sharp reduction in services if the
Headlee override is not approved by
the voters.
But Clevenger said, "We don't
need to override Headlee." Instead,
Clevenger said the city can find other
revenue sources by increasing fees
and selling unused city land.

The two candidates endorsed
mandatory recycling to ease the bur-
den on the city's overflowing land-
fill.
"I know of no other way (to solve
the landfill problem)," Clevenger
said. Mandatory recycling does not
mean imprisonment. It means a
standard to adhere to that is enforced
with education."
Jernigan recognized that manda-
tory recycling may be costly, but he
praised the City Council's recent
pledge to enact a mandatory recy-
cling ordinance in April in some

form.
The two candidates also agreed on
the need for more affordable housing.
"We need a mix of housing and
we're working for that," Jernigan
said. He cited 60 new rooms at the
'Y' and 240 new houses being built
at the Turnberry development, each
costing less than $100,000, as evi-
dence of his "demonstrated leader-
ship" on the issue.
Clevenger pledged more city fi-
nancing for affordable housing pro-
grams and more "co-op" housingif
elected.

MSA
Continued from Page 1
dd of the semester. Rob Bell,
*- resenting the Student's Choice
xrty, promised to triple the amount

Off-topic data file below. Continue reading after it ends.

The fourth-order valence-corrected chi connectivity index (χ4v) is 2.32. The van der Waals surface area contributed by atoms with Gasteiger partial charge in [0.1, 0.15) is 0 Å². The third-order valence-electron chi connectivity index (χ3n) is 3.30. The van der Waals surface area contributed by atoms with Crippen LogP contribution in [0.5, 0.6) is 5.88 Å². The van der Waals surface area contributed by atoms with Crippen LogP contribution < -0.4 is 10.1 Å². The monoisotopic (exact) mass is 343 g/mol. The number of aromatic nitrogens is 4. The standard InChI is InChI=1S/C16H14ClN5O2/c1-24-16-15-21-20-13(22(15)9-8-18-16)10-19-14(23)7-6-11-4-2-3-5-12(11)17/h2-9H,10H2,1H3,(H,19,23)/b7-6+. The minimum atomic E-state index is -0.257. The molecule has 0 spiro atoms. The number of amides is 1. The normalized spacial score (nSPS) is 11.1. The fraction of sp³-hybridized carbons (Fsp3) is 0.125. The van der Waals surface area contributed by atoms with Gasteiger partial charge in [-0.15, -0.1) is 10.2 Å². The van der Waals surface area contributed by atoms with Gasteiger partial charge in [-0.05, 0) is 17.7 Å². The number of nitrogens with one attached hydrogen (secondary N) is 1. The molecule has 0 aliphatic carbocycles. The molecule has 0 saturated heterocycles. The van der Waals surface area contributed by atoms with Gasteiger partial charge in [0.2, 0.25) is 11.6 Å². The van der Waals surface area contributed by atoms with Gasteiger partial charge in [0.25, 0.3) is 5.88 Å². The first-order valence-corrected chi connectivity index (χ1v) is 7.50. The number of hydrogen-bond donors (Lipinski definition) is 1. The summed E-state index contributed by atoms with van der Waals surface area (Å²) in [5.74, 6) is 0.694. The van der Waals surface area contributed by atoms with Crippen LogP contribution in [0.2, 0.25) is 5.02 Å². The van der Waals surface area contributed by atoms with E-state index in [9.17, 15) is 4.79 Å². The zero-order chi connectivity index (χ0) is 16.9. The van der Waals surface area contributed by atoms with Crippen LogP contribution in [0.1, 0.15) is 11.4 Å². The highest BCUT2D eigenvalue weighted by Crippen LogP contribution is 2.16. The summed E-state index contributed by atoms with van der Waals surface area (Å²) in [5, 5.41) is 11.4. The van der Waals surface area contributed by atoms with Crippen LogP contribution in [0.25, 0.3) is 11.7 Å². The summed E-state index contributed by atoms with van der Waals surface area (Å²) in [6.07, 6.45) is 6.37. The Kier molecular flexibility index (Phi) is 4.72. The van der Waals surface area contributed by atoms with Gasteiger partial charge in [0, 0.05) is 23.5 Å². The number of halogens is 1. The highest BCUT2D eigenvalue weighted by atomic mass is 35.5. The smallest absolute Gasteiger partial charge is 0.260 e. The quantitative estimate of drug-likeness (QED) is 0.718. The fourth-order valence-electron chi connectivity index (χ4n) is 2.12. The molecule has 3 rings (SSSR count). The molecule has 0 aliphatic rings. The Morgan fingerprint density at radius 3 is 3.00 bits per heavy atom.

'~money allocated back to students.
And the Abolitionists, a party
Oat participated in the debate but
.ses not have a presidential
candidate, proposed to completely
Aissolve the Assembly.
. "MSA is either a practical joke or
nonexistent," Abolitionist candidate
'or LSA representative Jesse Walker
mod.
The fourth candidate, LSA
*sphomore Julie Murray, of the
$tudent Power party, said she could
.ot attend due to earlier
b~mmitments.
Despite an hour and a half of
heated questions, however, many of
the approximately 40 students who
observed the debate saw no decisive
Victor.
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Sunday, 9:55 a.m.: Worship Service
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Wednesday, 5:30 p.m.: free supper,
fellowship, and Bible Study.
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ff (one block from CCRB off Washtenaw)
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Sunday at 10 a.m.: Lent:
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at 6 p.m.: "Silence of christ"
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Holy Eucharist -5 p.m.
Celebrant and Preacher:
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As Music School sophomore
Laura Sankey, a present MSA
representative, observed afterwards,
"Everybody was pretty moderate."
The questions, presented by LSA
Student Government representatives,
were designed to express student
concerns about MSA's policies,
LSA-SG members said.
The issue of a new graduation
requirement dealing with "diversity"
was among those that split the
candidates. LSA junior Kittrie said h
favors Philosophy Prof. Peter
Railton's requirement proposal,
which specifically focuses on
racism. LSA sophomore Bell said he
supports "a graduation requirement

on diversity, not on racism per se."
However, engineering junior